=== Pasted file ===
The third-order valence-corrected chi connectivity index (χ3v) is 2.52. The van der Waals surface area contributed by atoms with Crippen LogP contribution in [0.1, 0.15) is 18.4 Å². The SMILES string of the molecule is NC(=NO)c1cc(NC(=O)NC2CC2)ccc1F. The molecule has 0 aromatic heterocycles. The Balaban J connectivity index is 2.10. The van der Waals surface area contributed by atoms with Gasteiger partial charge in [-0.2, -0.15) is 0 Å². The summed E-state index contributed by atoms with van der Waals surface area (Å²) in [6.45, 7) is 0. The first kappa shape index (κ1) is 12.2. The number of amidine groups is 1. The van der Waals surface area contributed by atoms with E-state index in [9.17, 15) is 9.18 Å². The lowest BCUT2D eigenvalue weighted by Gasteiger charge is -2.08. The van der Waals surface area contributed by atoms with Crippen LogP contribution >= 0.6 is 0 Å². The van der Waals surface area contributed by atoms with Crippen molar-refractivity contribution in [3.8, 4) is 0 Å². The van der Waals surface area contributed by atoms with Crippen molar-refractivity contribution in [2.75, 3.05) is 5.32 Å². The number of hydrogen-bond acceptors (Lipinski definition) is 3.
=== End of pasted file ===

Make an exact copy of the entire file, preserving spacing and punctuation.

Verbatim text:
The third-order valence-corrected chi connectivity index (χ3v) is 2.52. The van der Waals surface area contributed by atoms with Crippen LogP contribution in [0.1, 0.15) is 18.4 Å². The SMILES string of the molecule is NC(=NO)c1cc(NC(=O)NC2CC2)ccc1F. The molecule has 0 aromatic heterocycles. The Balaban J connectivity index is 2.10. The van der Waals surface area contributed by atoms with Gasteiger partial charge in [-0.2, -0.15) is 0 Å². The summed E-state index contributed by atoms with van der Waals surface area (Å²) in [6.45, 7) is 0. The first kappa shape index (κ1) is 12.2. The number of amidine groups is 1. The van der Waals surface area contributed by atoms with E-state index in [9.17, 15) is 9.18 Å². The lowest BCUT2D eigenvalue weighted by Gasteiger charge is -2.08. The van der Waals surface area contributed by atoms with Crippen LogP contribution >= 0.6 is 0 Å². The van der Waals surface area contributed by atoms with Crippen molar-refractivity contribution in [3.8, 4) is 0 Å². The van der Waals surface area contributed by atoms with Crippen molar-refractivity contribution in [2.75, 3.05) is 5.32 Å². The number of hydrogen-bond acceptors (Lipinski definition) is 3.